[0058] As mentioned above, controller 56 operates the throttle of prime mover 24 to produce the torque necessary to maintain the operating speed S of prime mover 24 at, or near, a reference value Sref. It is contemplated that in some circumstances Sref will be a static value, pre-selected to meet appropriate parameters, such as an operating speed selected for good operating fuel efficiency, etc. However, it is also contemplated that in other circumstances, Sref can be a dynamic value.

[0059] For example, prime mover 24 may have a first operating speed, providing good fuel efficiency, when serving light output loads and a second operating speed providing good fuel efficiency when serving heavier loads. Similarly, prime mover 24 may have a first operating speed at which it operates fuel-efficiently at sea level and a second operating speed at which it operates fuel-efficiently at altitudes 3,000 feet or more above sea level.

[0060] In such cases, controller 56 can employ different, and appropriate, values for Sref and these values can be obtained from a predetermined lookup table, determined dynamically by controller 56 from inputs 58 and 60 or selected or determined in any other appropriate manner as would apparent to those of skill in the art. [0061] Similarly, controller 56 operates to maintain the current flow between energy storage device 48 and DC power bus 40 at, or near, a reference value Cref. It is contemplated that in some circumstances Cref can be an appropriate static value (i.e. - a value representing a“trickle charge current”). However, it is also contemplated that Cref can be a dynamic value. For example, in a current embodiment of system 20, energy storage device 48 supplies energy to generator 28, which operates as a motor, to start prime mover 24. In this case, it is desired to replace the (possibly significant) amount of energy which was removed from energy storage device 48 by the starting operation. Accordingly, in this case Cref can be set to an appropriate current level, higher than a value used during normal, steady state, operations, to quickly recharge energy storage device 48 and, once energy storage device 48 has been sufficiently recharged (which can be determined in any suitable manner), Cref can be set to a lower, above-mentioned trickle charge level or any other appropriate level.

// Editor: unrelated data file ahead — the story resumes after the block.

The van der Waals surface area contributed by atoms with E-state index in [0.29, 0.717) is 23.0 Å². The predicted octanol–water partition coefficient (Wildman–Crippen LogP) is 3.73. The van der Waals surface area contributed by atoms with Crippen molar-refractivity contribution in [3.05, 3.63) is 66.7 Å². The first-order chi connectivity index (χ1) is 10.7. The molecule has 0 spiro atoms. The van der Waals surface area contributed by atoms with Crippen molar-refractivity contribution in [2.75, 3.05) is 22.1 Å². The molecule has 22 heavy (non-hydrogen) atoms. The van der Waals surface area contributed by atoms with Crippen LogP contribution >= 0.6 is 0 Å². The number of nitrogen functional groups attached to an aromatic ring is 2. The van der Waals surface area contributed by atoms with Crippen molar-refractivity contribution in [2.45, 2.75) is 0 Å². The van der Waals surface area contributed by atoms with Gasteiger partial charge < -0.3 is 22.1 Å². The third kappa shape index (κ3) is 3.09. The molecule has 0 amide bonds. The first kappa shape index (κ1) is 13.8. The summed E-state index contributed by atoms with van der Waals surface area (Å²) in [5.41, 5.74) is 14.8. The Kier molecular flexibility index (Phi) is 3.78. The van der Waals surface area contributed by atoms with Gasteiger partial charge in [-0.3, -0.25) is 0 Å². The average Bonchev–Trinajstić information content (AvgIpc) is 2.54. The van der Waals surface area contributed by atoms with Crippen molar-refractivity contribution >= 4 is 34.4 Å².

[0062] Similarly, as mentioned above energy storage device 48 serves as a buffer to meet shortfalls between the produced energy and the energy required by the load and to absorb excess energy from DC power bus 40. Under normal operating conditions controller 56 can monitor the energy flow into and out of energy storage device 48 to determine the charge state of energy storage device 48 on an ongoing basis. In such a case, controller 56 will dynamically set Cref to appropriate levels to ensure that energy storage device 48 is properly charged and is not overcharged.

[0063] The present invention provides a novel hybrid power system and control method. The system and method controls the operation of each of a prime mover, such as an internal combustion engine, and an electrical generator and rectifier to provide necessary power to a variable electrical load. The system and method operate to meet the demands of the variable electrical load, while operating to keep the prime mover at, or near, a specified operating speed.

[0064] The above-described embodiments of the invention are intended to be examples of the present invention and alterations and modifications may be effected thereto, by those of skill in the art, without departing from the scope of the invention which is defined solely by the claims appended hereto.